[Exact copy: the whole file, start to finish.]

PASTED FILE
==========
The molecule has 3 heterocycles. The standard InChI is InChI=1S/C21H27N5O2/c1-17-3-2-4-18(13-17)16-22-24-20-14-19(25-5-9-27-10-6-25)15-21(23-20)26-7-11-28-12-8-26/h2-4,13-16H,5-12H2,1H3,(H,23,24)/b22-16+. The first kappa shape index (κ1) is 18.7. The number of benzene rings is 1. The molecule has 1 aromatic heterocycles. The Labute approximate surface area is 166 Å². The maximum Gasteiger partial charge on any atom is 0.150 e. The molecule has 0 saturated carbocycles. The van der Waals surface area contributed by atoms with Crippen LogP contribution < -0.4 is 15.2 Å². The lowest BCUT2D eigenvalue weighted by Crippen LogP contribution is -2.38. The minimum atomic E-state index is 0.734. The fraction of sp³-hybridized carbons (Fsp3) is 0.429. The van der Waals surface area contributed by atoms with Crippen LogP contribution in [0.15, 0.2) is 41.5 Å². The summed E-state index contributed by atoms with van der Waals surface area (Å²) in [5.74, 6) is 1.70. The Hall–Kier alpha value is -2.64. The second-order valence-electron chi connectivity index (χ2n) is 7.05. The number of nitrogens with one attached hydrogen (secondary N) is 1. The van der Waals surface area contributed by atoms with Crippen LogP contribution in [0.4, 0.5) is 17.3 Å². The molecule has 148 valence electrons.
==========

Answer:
The molecule has 3 heterocycles. The standard InChI is InChI=1S/C21H27N5O2/c1-17-3-2-4-18(13-17)16-22-24-20-14-19(25-5-9-27-10-6-25)15-21(23-20)26-7-11-28-12-8-26/h2-4,13-16H,5-12H2,1H3,(H,23,24)/b22-16+. The first kappa shape index (κ1) is 18.7. The number of benzene rings is 1. The molecule has 1 aromatic heterocycles. The Labute approximate surface area is 166 Å². The maximum Gasteiger partial charge on any atom is 0.150 e. The molecule has 0 saturated carbocycles. The van der Waals surface area contributed by atoms with Crippen LogP contribution < -0.4 is 15.2 Å². The lowest BCUT2D eigenvalue weighted by Crippen LogP contribution is -2.38. The minimum atomic E-state index is 0.734. The fraction of sp³-hybridized carbons (Fsp3) is 0.429. The van der Waals surface area contributed by atoms with Crippen LogP contribution in [0.15, 0.2) is 41.5 Å². The summed E-state index contributed by atoms with van der Waals surface area (Å²) in [5.74, 6) is 1.70. The Hall–Kier alpha value is -2.64. The second-order valence-electron chi connectivity index (χ2n) is 7.05. The number of nitrogens with one attached hydrogen (secondary N) is 1. The van der Waals surface area contributed by atoms with Crippen LogP contribution in [0.4, 0.5) is 17.3 Å². The molecule has 148 valence electrons.